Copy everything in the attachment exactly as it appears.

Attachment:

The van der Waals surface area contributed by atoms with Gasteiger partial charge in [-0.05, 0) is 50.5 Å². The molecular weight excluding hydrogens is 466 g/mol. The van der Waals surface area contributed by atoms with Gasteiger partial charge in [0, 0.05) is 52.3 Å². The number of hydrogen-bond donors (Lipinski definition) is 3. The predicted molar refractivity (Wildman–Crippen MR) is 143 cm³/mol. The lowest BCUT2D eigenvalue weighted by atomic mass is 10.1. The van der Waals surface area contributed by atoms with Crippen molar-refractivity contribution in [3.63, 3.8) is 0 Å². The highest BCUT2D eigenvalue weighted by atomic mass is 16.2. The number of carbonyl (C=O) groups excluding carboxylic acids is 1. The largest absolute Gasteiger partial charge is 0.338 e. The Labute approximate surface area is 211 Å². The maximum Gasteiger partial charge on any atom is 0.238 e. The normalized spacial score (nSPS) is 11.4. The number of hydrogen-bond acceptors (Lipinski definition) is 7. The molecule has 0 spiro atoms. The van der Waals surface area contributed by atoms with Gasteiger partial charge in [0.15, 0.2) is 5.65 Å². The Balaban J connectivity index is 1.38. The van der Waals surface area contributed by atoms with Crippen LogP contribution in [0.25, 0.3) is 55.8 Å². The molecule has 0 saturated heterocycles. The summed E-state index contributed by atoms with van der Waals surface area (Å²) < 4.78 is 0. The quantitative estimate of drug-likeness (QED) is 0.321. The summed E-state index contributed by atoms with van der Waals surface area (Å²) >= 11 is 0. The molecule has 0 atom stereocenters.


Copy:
The van der Waals surface area contributed by atoms with Gasteiger partial charge in [-0.05, 0) is 50.5 Å². The molecular weight excluding hydrogens is 466 g/mol. The van der Waals surface area contributed by atoms with Gasteiger partial charge in [0, 0.05) is 52.3 Å². The number of hydrogen-bond donors (Lipinski definition) is 3. The predicted molar refractivity (Wildman–Crippen MR) is 143 cm³/mol. The lowest BCUT2D eigenvalue weighted by atomic mass is 10.1. The van der Waals surface area contributed by atoms with Crippen molar-refractivity contribution in [3.63, 3.8) is 0 Å². The highest BCUT2D eigenvalue weighted by atomic mass is 16.2. The number of carbonyl (C=O) groups excluding carboxylic acids is 1. The largest absolute Gasteiger partial charge is 0.338 e. The Labute approximate surface area is 211 Å². The maximum Gasteiger partial charge on any atom is 0.238 e. The normalized spacial score (nSPS) is 11.4. The number of hydrogen-bond acceptors (Lipinski definition) is 7. The molecule has 0 spiro atoms. The van der Waals surface area contributed by atoms with Gasteiger partial charge in [0.15, 0.2) is 5.65 Å². The Balaban J connectivity index is 1.38. The van der Waals surface area contributed by atoms with Crippen LogP contribution in [0.25, 0.3) is 55.8 Å². The molecule has 0 saturated heterocycles. The summed E-state index contributed by atoms with van der Waals surface area (Å²) < 4.78 is 0. The quantitative estimate of drug-likeness (QED) is 0.321. The summed E-state index contributed by atoms with van der Waals surface area (Å²) >= 11 is 0. The molecule has 0 atom stereocenters.